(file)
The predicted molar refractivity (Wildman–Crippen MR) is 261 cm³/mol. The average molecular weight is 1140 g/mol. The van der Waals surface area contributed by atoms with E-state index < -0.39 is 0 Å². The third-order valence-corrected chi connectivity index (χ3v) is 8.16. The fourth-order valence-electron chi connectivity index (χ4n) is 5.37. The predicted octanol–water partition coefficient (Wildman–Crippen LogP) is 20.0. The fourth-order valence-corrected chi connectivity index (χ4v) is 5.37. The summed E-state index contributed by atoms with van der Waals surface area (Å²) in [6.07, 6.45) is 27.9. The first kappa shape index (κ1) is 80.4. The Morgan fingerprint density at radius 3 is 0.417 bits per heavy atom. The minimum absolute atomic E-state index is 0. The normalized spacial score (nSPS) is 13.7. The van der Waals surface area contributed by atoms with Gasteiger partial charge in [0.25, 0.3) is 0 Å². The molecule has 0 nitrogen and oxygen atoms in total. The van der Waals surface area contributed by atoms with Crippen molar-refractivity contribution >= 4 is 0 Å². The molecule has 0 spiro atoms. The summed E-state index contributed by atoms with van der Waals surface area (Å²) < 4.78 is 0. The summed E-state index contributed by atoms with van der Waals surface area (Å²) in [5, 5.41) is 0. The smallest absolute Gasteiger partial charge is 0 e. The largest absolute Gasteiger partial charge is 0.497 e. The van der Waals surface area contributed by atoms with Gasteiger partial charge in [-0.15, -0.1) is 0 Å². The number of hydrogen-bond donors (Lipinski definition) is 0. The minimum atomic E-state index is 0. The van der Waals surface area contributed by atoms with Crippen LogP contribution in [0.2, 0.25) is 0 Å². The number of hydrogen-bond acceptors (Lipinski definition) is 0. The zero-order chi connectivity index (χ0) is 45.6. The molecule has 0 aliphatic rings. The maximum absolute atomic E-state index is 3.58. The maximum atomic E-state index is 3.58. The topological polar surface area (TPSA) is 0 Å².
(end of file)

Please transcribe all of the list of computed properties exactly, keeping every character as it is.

The predicted molar refractivity (Wildman–Crippen MR) is 261 cm³/mol. The average molecular weight is 1140 g/mol. The van der Waals surface area contributed by atoms with E-state index < -0.39 is 0 Å². The third-order valence-corrected chi connectivity index (χ3v) is 8.16. The fourth-order valence-electron chi connectivity index (χ4n) is 5.37. The predicted octanol–water partition coefficient (Wildman–Crippen LogP) is 20.0. The fourth-order valence-corrected chi connectivity index (χ4v) is 5.37. The summed E-state index contributed by atoms with van der Waals surface area (Å²) in [6.07, 6.45) is 27.9. The first kappa shape index (κ1) is 80.4. The Morgan fingerprint density at radius 3 is 0.417 bits per heavy atom. The minimum absolute atomic E-state index is 0. The normalized spacial score (nSPS) is 13.7. The van der Waals surface area contributed by atoms with Gasteiger partial charge in [0.25, 0.3) is 0 Å². The molecule has 0 nitrogen and oxygen atoms in total. The van der Waals surface area contributed by atoms with Crippen molar-refractivity contribution >= 4 is 0 Å². The molecule has 0 spiro atoms. The summed E-state index contributed by atoms with van der Waals surface area (Å²) < 4.78 is 0. The summed E-state index contributed by atoms with van der Waals surface area (Å²) in [5, 5.41) is 0. The smallest absolute Gasteiger partial charge is 0 e. The largest absolute Gasteiger partial charge is 0.497 e. The van der Waals surface area contributed by atoms with Gasteiger partial charge in [-0.15, -0.1) is 0 Å². The number of hydrogen-bond donors (Lipinski definition) is 0. The minimum atomic E-state index is 0. The van der Waals surface area contributed by atoms with Crippen LogP contribution in [0.2, 0.25) is 0 Å². The number of hydrogen-bond acceptors (Lipinski definition) is 0. The zero-order chi connectivity index (χ0) is 45.6. The molecule has 0 aliphatic rings. The maximum absolute atomic E-state index is 3.58. The maximum atomic E-state index is 3.58. The topological polar surface area (TPSA) is 0 Å².